Unite Here Local 8 and Space Needle management have been through 11 federal mediation sessions over the last three years. Now management will implement pay raises contained in its last offer.
The Space Needle, which has failed to negotiate a contract with a union representing many of its employees for several years, said Tuesday it had reached an impasse and was going to implement its last offer.
That deal includes a wage increase of up to $1.55 an hour, effective Tuesday, for 176 workers, along with a yearly increase through 2019 of 50 cents an hour. It also includes retroactive pay raises dating back to 2011.
More than half the Space Needle’s 466 employees are represented by Unite Here Local 8, the Pacific Northwest hospitality union, and have been working without a contract — and many without a raise — since the last one expired in 2012.
The union and Space Needle management have been through 11 federal mediation sessions over the last three years, including five in the last 90 days.
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“We had a lot of faith that this last mediation would end with us having an agreement with Local 8,” said Ron Sevart, president and CEO of Space Needle LLC, which manages the privately owned Seattle landmark. “When it was clear that we weren’t going to get a deal and we were at an impasse, this (became) a way that we could get the wage increase to team members now.”
Specifically, of the 261 employees represented by the union: 25 workers — bartenders and valets who receive tips — will get a raise of 78 cents an hour; 151 workers — non-tipped guest-services positions, back-of-house cooks and elevator operators — will get a wage bump of $1.55 an hour. Those workers have all been making more than minimum wage.
The remaining 85 workers represented by the union — mainly restaurant servers and server assistants who are all tipped — will not receive a pay raise since they are minimum-wage workers who’ve been getting state and city minimum-wage hikes, according to Space Needle management.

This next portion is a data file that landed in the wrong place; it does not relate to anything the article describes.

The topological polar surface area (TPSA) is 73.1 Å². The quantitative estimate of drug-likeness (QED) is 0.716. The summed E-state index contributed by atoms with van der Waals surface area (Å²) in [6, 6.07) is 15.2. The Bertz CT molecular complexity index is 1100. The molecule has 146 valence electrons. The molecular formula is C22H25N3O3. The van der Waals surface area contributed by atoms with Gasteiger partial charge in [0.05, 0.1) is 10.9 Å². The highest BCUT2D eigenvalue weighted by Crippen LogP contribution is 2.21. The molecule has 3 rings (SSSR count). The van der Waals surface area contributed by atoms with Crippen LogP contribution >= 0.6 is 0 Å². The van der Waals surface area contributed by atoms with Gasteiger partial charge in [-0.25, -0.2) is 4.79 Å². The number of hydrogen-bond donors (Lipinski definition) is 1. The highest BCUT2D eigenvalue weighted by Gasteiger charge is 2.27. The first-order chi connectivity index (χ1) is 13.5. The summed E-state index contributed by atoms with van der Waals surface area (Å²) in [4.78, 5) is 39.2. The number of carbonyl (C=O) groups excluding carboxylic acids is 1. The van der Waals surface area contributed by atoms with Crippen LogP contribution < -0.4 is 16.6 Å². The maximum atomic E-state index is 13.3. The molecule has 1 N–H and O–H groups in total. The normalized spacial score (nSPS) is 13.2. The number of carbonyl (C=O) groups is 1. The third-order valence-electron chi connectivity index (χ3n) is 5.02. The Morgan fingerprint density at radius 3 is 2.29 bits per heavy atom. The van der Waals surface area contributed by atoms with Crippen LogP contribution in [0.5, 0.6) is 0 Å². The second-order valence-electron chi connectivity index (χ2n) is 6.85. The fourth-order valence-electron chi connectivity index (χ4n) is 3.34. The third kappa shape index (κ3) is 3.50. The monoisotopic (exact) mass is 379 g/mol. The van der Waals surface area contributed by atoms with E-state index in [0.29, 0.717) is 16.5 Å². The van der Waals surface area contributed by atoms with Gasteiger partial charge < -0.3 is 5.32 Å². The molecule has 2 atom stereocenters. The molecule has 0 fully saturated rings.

The union’s bargaining committee chose not to present the offer to the membership for a vote. Among the union’s concerns was the offer did not include enough job-security protections and that it reduced workers’ access to union representation.
The union wanted the Space Needle to require future subcontractors to retain existing workers, while the Space Needle’s proposal said only that it would request that future subcontractors do so.
“We’ve seen a trend toward subcontracting in the hospitality industry,” said Abby Lawlor, a researcher and spokeswoman with Unite Here Local 8. “It’s a major concern to workers. … Over time, we’ve addressed it in other contracts with other employers and were hoping to address that with the Space Needle.”
The union also objected to management’s proposals that it said would limit access to the job site for union reps.
Space Needle management had proposed that union representatives s not conduct union business in the employee breakroom, and instead offered two other rooms to do so.
“We have a very small employee breakroom,” Sevart said. “When the union is conducting union business in that breakroom, they’re taking up space that other team members really need to enjoy their break.”
But Lawlor, the union spokeswoman, said its contracts elsewhere across the city allow for union reps to have unrestricted access to the job site.
“Anything less than that restricts workers’ access to representation,” she said.
Lawlor called the wage hike for Space Needle workers a victory, and said the union would continue to fight for a contract that addressed job security and other concerns.
The relationship between the Space Needle management and the union has been contentious, with Local 8 filing a complaint in 2013 with the National Labor Relations Board (NLRB), accusing management of anti-union efforts.
An NLRB panel found in February that Space Needle management did indeed violate federal labor law by engaging in practices aimed at discouraging workers from participating in or supporting a union. Those practices included distributing letters encouraging employees to resign from Local 8, and reneging on a prior agreement to resume deducting union dues from employees’ paychecks.
Space Needle management said it disagreed with the panel’s findings and has appealed to the U.S. Court of Appeals.